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‘Boardwalk Empire’ Season 5 Episode 2 ‘The Good Listener’ Breakdown: Behold, The Most HBO Death Scene Ever

'Boardwalk Empire' Season 5 Episode 2 'The Good Listener' Breakdown: Behold, The Most HBO Death Scene Ever

The Whole Kit and Caboodle

In Episode 2, Nucky Thompson is scrambling to do what, in a sense, he has always mastered: bridge the gap between the crooked world and the legitimate one, fighting for survival in both. After having survived an assassination attempt in the first episode, Nucky the gangster begins his hunt for whomever arranged for his would-be untimely end, settling his eye on Lansky and Luciano. Meanwhile, with the country dying for a drink, Nucky the businessman continues trying to build a foundation that would prime him for dominating the alcohol business if Prohibition is repealed. When assured that no one intends to compete over control of his town, Atlantic City, Nucky vaguely and discontentedly jests, “I can keep what’s already mine. How exceedingly generous.” “The Good Listener” has set a high-tension groundwork for the rest of the final season.

What We Learn About Nucky This Week

Since the beginning of “Boardwalk Empire,” the corrupt but harmless County Treasurer Thompson has “buried” a lot of his friends and enemies. In the flashbacks Season 5 is providing us, we find out that he literally buried his sister, who died young of tuberculosis. Even though the Commodore offered to pay for a proper burial, Nucky’s abusive and alcoholic father made the boy do it, something that undoubtedly has affected Nucky ever since.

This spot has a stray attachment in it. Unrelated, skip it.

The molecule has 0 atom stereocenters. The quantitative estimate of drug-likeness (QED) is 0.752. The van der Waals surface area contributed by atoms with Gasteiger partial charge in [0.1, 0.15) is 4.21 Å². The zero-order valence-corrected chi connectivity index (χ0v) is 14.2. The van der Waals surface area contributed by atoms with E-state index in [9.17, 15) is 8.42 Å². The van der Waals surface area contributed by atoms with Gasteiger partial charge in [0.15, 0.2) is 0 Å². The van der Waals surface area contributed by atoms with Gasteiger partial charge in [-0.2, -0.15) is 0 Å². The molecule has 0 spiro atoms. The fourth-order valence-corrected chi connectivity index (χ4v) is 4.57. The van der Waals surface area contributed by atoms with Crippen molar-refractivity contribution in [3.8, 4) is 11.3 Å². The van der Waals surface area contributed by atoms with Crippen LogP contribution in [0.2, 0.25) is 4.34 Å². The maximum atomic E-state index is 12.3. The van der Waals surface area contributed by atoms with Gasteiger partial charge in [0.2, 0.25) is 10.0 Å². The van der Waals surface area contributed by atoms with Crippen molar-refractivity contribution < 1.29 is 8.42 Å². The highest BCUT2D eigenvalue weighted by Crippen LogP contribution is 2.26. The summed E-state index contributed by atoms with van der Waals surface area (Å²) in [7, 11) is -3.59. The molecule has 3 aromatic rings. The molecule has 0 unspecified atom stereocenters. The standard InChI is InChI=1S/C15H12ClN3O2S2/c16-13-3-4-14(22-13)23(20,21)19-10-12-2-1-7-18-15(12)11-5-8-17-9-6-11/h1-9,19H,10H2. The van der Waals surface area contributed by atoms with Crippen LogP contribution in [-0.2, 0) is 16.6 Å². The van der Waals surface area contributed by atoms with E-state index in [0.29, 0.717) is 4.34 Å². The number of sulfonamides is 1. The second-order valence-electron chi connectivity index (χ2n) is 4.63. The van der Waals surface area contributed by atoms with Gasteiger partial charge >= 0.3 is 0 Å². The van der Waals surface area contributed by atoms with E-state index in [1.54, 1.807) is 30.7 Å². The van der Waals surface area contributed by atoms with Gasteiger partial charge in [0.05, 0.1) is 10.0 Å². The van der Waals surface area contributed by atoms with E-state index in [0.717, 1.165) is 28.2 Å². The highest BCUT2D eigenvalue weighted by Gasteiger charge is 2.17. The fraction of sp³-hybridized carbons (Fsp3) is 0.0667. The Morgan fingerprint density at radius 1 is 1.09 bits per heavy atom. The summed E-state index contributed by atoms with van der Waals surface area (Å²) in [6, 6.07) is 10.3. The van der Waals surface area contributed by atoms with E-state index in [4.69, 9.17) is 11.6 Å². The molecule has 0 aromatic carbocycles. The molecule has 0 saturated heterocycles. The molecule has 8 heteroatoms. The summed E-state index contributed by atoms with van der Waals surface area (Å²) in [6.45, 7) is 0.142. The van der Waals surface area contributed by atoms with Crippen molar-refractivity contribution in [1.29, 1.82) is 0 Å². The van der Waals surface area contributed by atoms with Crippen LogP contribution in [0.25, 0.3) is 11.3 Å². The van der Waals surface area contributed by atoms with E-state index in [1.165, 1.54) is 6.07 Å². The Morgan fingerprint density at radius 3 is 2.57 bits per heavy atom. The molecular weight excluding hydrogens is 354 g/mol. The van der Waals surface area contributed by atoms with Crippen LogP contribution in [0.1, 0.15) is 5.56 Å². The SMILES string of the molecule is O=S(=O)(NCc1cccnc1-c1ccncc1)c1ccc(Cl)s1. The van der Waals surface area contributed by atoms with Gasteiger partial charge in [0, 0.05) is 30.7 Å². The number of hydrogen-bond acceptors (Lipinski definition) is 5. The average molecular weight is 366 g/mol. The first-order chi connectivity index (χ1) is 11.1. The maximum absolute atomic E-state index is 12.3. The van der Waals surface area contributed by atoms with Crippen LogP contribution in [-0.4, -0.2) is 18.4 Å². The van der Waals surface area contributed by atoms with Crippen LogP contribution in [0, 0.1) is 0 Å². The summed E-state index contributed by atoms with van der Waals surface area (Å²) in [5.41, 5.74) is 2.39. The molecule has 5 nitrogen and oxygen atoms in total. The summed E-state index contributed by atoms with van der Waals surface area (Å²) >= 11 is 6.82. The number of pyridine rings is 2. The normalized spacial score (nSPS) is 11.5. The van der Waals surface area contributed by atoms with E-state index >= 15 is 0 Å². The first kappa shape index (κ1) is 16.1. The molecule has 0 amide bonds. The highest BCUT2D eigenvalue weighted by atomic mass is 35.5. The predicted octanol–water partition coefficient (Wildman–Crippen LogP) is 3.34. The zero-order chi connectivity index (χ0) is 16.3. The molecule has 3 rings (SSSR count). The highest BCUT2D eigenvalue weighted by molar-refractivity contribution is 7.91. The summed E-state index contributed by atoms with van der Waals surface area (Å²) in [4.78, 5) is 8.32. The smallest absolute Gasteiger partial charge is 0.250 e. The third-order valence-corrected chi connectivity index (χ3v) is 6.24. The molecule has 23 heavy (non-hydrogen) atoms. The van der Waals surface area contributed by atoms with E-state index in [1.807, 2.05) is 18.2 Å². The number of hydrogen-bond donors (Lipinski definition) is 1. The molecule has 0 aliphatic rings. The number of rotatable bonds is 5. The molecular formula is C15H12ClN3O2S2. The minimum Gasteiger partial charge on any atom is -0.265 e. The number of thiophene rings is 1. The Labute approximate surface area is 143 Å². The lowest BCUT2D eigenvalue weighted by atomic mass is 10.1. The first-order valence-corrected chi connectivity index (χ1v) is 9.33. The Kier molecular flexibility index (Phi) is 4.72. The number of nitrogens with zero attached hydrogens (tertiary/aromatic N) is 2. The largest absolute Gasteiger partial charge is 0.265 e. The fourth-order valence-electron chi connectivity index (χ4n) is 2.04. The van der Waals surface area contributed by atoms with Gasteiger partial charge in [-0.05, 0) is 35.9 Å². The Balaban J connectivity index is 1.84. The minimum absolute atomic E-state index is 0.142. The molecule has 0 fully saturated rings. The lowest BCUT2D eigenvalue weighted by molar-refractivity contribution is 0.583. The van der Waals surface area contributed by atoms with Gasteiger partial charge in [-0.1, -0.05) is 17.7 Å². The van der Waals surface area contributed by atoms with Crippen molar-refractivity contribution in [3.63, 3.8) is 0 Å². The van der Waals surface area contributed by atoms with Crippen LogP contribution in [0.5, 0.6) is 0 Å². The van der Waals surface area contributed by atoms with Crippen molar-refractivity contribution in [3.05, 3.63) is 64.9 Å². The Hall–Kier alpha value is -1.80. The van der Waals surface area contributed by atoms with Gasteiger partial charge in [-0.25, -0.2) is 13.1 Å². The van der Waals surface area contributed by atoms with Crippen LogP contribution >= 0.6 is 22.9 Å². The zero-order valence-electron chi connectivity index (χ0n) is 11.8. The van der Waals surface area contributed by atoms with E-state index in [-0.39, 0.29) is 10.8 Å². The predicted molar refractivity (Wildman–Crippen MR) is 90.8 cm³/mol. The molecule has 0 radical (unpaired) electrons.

READ MORE: What Makes ‘Boardwalk Empire’ Great, And What Keeps It From Breaking Out?

Most Shocking Moment of Violence

In Chicago, a plot is developing that is on a collision course with Nucky’s affairs and rivalries on the east coast — Al Capone, by now (1931) the world’s most notorious gangster, has George Mueller (a.k.a. the enforcer-formerly-known-as Nelson Van Alden) and Eli Thompson working under him. In a panic to pay Capone back, the two execute a high-risk robbery. After assuring themselves it would be quick, the plan goes awry and Eli empties his gun into two already-injured men.

Most Flagrant Flaunting of the Law

Willie Thompson, Nucky’s nephew, is both willing and able to do whatever it takes to get to the top, and for him the top means Chief Justice of the Supreme Court. In a job interview with New York District Attorney Robert Hodge, Willie gives a speech about not being able to choose your family, and about how crime has ruined his. No one who has seen this show would disagree with his, but what is most striking is how casually he then enjoys a meal with Uncle Nucky, from whom he keeps details of the interview. What angle is Willie playing: Nucky’s eyes in the DA’s office, or the other way around?

Most Memorable Dialogue

HBO’s “The Sopranos,” co-written and co-produced by “Boardwalk Empire” showrunner Terence Winter, once had its protagonist utter this foreshadowing: “There are two endings for a guy like me — dead, or in the can.”